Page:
Winnipeg Free Press - PRINT EDITION
Sunday: pray, shop or both?
Planned changes to rules draw praise and criticism
As politicians debate expanding Sunday-shopping hours, faith leaders are quietly wondering if the move might be a mixed blessing.
"One of the things we're exploring is when is the right time to worship, and Sunday evening is coming up a lot," says Rev. Sharon Wilson of Windsor Park United Church.
"If Sunday morning is no longer sacrosanct, when is the right time?"
Last month, the provincial government introduced a bill that would loosen the current law by allowing retail outlets to open at 9 a.m. on Sundays and holidays such as Victoria Day, Thanksgiving and Louis Riel Day.
Currently, the law allows most retailers to open only between noon and 6 p.m. Sundays. Municipalities must pass bylaws to adopt Sunday shopping within their area.
The proposed legislation reflects the fact more and more Canadians view Sunday as a day of business or shopping instead of a day to worship, says Wilson.
"It's no longer the cultural time of worship in Canada," she says.
"As a national culture, we no longer set aside Sunday morning, because we are so multicultural in Canada."
Because worship in Protestant churches usually includes a wide range of volunteers to sing in the choir and lead children's programs, just implementing another service on Saturday or Sunday evening isn't easy, says Wilson, whose doctoral research focused on worship practices in commuter communities.
The proposed changes in Sunday-shopping hours won't have much of an effect for Roman Catholics, who are already comfortable with mass on Saturday or Sunday evenings, says Archdiocese of Winnipeg Archbishop James Weisgerber. He says most parishes offer multiple worship times on the weekend.
What is more troubling for Weisgerber is how retail hours are eroding what little time families can spend together.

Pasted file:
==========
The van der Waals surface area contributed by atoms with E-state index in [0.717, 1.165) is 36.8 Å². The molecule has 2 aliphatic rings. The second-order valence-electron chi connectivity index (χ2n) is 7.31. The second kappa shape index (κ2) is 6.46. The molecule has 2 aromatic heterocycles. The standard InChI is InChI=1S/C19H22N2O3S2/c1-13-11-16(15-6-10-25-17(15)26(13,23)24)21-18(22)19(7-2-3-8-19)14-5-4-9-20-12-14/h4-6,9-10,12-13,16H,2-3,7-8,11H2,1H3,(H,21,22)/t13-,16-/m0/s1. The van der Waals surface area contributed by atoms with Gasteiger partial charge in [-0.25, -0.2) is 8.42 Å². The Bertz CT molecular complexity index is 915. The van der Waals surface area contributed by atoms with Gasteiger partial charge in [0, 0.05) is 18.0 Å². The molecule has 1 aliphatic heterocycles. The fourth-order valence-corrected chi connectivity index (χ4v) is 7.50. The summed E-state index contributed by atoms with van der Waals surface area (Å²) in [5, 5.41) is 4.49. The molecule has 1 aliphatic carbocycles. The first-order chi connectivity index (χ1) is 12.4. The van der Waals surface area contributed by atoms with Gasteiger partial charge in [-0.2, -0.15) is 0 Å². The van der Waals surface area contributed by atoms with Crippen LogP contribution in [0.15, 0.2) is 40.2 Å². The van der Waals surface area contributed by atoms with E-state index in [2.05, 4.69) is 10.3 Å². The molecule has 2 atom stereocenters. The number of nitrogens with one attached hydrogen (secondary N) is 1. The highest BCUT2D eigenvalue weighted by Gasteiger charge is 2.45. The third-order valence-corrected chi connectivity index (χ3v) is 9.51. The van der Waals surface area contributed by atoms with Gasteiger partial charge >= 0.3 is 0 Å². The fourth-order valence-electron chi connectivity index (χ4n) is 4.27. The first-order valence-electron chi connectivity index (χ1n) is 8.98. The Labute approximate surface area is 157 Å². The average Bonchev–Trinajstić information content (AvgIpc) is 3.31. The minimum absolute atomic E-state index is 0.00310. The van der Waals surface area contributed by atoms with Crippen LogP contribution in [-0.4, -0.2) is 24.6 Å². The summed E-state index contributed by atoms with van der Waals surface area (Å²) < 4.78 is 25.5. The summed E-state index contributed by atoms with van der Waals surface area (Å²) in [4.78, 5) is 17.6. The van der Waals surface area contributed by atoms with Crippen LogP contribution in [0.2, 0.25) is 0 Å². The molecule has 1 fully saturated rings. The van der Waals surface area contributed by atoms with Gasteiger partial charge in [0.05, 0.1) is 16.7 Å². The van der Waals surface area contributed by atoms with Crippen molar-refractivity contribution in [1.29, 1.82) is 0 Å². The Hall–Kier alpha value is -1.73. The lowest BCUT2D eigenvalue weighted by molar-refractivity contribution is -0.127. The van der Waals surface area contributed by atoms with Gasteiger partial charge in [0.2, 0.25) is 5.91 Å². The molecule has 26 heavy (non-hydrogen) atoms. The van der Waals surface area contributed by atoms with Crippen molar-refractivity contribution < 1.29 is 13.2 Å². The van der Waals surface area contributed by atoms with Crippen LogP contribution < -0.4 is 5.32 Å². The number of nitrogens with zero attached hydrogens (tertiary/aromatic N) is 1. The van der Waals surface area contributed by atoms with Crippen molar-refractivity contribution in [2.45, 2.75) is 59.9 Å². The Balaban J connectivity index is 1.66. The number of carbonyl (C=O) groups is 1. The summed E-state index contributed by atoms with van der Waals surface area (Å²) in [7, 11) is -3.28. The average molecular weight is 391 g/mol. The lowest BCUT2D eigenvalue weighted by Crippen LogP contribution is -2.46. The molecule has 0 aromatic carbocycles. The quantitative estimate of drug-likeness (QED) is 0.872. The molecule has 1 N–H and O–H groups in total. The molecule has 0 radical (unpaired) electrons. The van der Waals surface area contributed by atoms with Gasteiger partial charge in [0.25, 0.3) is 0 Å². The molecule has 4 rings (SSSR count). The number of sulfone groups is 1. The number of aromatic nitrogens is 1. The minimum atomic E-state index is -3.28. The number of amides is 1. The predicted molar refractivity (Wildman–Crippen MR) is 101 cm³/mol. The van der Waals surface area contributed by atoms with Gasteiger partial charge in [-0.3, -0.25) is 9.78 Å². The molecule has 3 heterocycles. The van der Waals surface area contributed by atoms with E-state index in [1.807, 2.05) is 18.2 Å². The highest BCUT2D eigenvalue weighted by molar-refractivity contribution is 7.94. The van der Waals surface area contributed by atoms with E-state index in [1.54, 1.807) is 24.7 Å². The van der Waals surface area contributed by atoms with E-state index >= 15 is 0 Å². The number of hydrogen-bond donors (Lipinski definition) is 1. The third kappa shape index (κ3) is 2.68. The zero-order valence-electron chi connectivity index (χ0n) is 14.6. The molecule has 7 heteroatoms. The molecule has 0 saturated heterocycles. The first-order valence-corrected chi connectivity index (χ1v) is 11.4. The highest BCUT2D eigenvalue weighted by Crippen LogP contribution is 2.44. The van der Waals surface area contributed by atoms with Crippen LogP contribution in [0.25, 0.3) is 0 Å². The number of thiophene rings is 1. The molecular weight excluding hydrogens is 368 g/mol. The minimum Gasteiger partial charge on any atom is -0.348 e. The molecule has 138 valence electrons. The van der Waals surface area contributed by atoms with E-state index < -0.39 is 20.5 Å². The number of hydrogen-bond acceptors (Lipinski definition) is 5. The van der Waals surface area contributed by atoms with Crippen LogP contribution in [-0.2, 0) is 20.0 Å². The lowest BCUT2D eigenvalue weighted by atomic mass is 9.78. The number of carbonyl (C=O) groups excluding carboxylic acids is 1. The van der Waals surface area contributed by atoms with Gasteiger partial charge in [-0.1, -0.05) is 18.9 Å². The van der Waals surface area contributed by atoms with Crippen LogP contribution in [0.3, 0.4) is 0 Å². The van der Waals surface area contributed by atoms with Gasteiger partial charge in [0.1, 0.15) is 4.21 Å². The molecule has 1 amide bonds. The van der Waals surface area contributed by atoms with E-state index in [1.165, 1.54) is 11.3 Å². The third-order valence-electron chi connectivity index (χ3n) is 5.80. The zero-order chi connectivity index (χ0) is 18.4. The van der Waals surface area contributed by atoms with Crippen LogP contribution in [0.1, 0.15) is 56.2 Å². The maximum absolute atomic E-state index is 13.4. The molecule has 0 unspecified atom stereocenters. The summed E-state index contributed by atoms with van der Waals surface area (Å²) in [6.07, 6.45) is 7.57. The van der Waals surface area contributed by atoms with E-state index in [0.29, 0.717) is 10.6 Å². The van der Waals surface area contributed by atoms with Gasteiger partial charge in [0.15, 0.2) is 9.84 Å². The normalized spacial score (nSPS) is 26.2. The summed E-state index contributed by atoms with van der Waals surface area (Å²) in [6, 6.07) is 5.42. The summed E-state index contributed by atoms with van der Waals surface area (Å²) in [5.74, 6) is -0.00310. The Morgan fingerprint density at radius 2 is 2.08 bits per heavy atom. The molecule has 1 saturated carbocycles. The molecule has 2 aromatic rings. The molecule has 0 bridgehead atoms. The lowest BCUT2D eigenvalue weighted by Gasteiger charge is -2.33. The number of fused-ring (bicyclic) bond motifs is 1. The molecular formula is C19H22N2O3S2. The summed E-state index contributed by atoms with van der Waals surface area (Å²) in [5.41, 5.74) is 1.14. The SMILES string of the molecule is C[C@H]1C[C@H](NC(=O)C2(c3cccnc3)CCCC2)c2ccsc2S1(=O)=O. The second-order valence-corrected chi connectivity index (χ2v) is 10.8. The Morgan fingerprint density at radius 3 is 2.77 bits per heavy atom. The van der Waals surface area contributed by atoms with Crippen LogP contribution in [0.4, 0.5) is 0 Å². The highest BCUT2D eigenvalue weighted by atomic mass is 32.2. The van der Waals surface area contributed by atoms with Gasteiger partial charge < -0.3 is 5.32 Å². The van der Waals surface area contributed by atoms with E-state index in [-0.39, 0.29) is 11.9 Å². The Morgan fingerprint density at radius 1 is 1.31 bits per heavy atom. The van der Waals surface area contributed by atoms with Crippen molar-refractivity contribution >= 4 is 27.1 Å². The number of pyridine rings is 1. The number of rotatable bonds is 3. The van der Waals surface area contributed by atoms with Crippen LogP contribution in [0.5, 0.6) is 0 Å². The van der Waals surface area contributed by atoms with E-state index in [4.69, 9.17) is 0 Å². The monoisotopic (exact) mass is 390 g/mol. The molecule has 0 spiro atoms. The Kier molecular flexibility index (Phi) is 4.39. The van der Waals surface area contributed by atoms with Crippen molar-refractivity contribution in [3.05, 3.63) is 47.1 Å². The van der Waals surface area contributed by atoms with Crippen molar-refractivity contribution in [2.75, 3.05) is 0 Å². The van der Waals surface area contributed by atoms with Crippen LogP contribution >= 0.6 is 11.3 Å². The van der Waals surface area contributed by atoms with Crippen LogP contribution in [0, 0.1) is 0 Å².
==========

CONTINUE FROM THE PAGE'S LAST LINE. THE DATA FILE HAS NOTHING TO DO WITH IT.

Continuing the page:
"We've usually had one day a week reserved for family," he says.
"Certainly retail sales shouldn't trump absolutely every other value."
The Jewish community welcomes expanded Sunday-shopping hours, because now they have a full day on Sunday after their Sabbath to run errands, says a Winnipeg rabbi.
"From a Jewish perspective, having Sunday shut down was always burdensome," says Rabbi Larry Pinsker of Shaarey Zedek Synagogue.
But what troubles Pinsker is a culture where there's no time when people can pause from their daily routines to rest, relax and reflect, no matter what day of the week.
"Use the day to study things you don't have time for the rest of the week," he says.
"Using our minds and our soul is the essential expression of what it means to be created in the image of God."
For Winnipeg's Hindu community, Sunday mornings have long been a time of prayers and community meals because it is a time when most people can gather at the temple, says Narendra Mathur, president of the Manitoba Hindu Society.
"Here (in Canada) it has been a practice. It's convenient because we are working from Monday to Friday," says Mathur.
But the legislation might help to promote understanding and discussion between Christians and other faith groups, now that no day in the week is officially sanctioned as sacred, says Brian Rochat of the Canadian Centre for Diversity.
"There's a great opportunity if you look at it from a bridge-building perspective, where you can appreciate (the struggles) of people coming from other countries," he says.
"Maybe there's some good opportunity for interfaith dialogue that could come out of it."
Wilson welcomes that opportunity, as well as the chance to intentionally discuss the idea of taking time to worship within her church and the larger Christian community."
"How can we continue to meet the spiritual needs of our community in the face of our open shopping time on Sundays?"
Republished from the Winnipeg Free Press print edition June 9, 2012 J13
(1 of 23 articles for today)